Presentation on theme: "Voices, instruments and somewhere in between: using musical medium to cross the knowledge organization/music boundary ISKO UK Conference, 8-9 July 2013."— Presentation transcript:
Voices, instruments and somewhere in between: using musical medium to cross the knowledge organization/music boundary ISKO UK Conference, 8-9 July 2013 Deborah Lee, City University
Introduction Library and information science Music
Schedule 1. The “great” vocal/instrumental divide 2. Main musical instruments classes 3. Cross-currents between knowledge organization (KO) and organological classification schemes
1. Vocal/instrumental divide Music perspective Music considered vocal or instrumental Values change over time, e.g. ◦ 19 th century: rise of “absolute music” Vocal and instrumental music as genres?
1. Vocal/instrumental divide KO perspective Classification schemes reinforce the vocal/instrumental divide, e.g. ◦ Highest division within ‘medium’ ◦ Same concept treated differently in vocal and instrumental ◦ Separate citation orders However, no strong preference for instrumental or vocal
Classifying choral symphonies Orchestral works with choral parts E.g. Beethoven’s 9 th symphony Medium = orchestra + choir (+ soloists) Form = symphony Vocal or instrumental?
1. Vocal/instrumental divide Analysis of choral symphonies in KO schemes reveals … ◦ Difficulties in handling ‘vocal and instrumental’ works ◦ If treated as vocal, problems having an ‘instrumental’ form So … In music domain choral symphonies are hybrid and original reflected in KO
Organology classification outline Organology = sub-discipline of music devoted to instruments Classification and taxonomies are core of organology 20 th and 21 st centuries: dominance of Hornbostel and Sachs (H/S) classification H/S = 1914, but based on earlier scheme by Mahillon (1880)
2. Musical instrument classes Organology perspective (historical) From Ancient Greek theorists onwards, ‘traditional’ 3 class system Strings Wind Percussion Order of strings/wind varies Percussion usually at end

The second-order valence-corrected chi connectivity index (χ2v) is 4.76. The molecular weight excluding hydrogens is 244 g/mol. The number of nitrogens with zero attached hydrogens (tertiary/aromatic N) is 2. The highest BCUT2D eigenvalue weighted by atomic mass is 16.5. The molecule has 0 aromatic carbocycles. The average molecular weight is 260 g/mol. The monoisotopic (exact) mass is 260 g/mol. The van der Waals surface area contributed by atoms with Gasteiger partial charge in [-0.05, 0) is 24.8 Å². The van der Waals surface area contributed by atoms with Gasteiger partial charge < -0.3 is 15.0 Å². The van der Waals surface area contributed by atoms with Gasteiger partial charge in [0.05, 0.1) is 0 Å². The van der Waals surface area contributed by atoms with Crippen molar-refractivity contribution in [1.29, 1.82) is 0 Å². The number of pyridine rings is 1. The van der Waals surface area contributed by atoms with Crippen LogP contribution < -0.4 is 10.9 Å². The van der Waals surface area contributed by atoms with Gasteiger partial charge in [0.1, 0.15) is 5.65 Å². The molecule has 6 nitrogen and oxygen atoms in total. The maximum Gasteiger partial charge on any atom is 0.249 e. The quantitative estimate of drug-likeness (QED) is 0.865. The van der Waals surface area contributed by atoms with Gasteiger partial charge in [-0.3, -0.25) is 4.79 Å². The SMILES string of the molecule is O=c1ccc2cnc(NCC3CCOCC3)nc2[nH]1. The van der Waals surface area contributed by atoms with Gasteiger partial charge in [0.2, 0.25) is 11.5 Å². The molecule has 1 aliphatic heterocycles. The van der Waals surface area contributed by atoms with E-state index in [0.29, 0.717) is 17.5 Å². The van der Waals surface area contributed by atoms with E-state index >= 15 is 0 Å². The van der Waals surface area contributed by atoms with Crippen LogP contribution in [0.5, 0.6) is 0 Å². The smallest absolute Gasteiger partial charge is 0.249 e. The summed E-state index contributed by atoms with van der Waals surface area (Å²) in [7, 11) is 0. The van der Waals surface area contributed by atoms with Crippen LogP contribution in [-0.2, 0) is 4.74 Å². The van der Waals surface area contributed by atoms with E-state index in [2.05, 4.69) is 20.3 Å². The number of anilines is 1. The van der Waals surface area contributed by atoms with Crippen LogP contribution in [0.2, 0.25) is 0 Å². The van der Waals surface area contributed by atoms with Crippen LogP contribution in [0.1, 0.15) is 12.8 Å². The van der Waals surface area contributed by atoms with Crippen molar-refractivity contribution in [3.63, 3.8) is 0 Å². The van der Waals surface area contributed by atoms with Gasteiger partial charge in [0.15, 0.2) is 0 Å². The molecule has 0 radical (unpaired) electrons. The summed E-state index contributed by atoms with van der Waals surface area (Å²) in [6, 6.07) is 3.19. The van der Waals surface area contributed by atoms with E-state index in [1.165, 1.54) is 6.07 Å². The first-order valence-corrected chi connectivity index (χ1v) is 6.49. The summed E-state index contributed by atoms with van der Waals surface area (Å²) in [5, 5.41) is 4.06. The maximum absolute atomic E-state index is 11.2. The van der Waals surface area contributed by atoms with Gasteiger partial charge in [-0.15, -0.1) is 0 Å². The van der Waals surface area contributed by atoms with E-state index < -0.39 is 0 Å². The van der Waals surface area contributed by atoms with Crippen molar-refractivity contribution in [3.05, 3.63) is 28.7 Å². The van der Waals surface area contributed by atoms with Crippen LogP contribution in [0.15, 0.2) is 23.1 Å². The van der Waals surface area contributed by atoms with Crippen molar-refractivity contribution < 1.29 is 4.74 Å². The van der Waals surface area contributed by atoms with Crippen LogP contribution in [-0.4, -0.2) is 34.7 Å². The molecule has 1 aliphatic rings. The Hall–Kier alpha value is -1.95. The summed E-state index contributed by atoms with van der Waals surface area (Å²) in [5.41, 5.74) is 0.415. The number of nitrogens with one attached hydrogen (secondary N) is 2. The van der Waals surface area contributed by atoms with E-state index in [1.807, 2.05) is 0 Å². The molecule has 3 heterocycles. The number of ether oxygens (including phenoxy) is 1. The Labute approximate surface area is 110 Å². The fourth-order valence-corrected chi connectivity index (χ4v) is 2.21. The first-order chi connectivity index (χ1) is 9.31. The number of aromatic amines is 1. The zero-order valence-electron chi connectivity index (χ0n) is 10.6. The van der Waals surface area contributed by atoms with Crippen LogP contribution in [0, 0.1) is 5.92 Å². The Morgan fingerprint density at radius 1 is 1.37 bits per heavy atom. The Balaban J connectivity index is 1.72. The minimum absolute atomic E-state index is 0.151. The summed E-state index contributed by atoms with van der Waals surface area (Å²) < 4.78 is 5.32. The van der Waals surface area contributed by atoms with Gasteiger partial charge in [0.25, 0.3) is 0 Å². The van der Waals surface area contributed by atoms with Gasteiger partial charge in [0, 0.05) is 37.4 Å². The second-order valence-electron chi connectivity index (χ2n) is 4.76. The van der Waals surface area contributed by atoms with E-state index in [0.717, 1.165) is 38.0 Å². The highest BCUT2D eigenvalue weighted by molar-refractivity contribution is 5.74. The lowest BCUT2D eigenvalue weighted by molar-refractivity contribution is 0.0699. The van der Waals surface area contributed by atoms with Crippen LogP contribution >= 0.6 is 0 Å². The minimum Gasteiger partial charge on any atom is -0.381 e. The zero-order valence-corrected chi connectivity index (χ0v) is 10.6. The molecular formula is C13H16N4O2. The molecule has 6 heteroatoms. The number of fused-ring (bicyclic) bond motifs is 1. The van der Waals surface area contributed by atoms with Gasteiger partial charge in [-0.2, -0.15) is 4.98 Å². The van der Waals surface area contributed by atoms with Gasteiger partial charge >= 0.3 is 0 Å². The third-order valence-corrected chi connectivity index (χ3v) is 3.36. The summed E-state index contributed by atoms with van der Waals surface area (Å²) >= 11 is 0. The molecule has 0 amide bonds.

2. Musical instrument classes Organology perspective (modern) However … Mahillon’s 4 class system in 1880 Division: how sounds created/vibrations Basis of Hornbostel and Sachs classes
2. Musical instrument classes KO perspective 3 ‘traditional’ classes When percussion is divided, not usually at class level Keyboard instruments often in separate class different from organology Dominance of Western instruments
2. Musical instrument classes ‘Traditional’ 3 class system 4 sound-based classes 1880 (Mahillon) KO Organology
Example 1. Flexible classification (1967) H/S used for percussion instruments ◦ Main division within percussion class: idiophones and membranophones ◦ Ordering within idiophones and membranophone sections indebted to H/S
3. Linking KO and music schemes Example 2. Dewey Decimal Classification (DDC; Phoenix schedule/edition 20 onwards) Heavily indebted to H/S Use of H/S terminology ◦ e.g. ‘Wind instruments (Aerophones)’ ◦ e.g. ‘Mechanical struck idiophones’ Orders within classes correlate to H/S But … cannot entirely escape older DDC editions, e.g. keyboards still separate
3. Linking KO and music schemes … and in the opposite direction H/S uses KO ideas of notation Authors state use of DDC notation (Gnoli: … actually the European, Otlet and La Fontaine adaptation of DDC) So … KO scheme also influencing organological taxonomies Full circle: DDC20 onwards utilises H/S, which was itself influenced by DDC
3. Linking KO and music schemes Notation DDC H/S UDC Notation Structure, terminology, etc.
Concluding thoughts Different ways of traversing the boundary ◦ Reflection. Music domain reflected in KO ◦ Independence. Music and KO differ ◦ Adoption. KO adopts elements of music schemes, and occasionally vice versa Study the boundary understand issues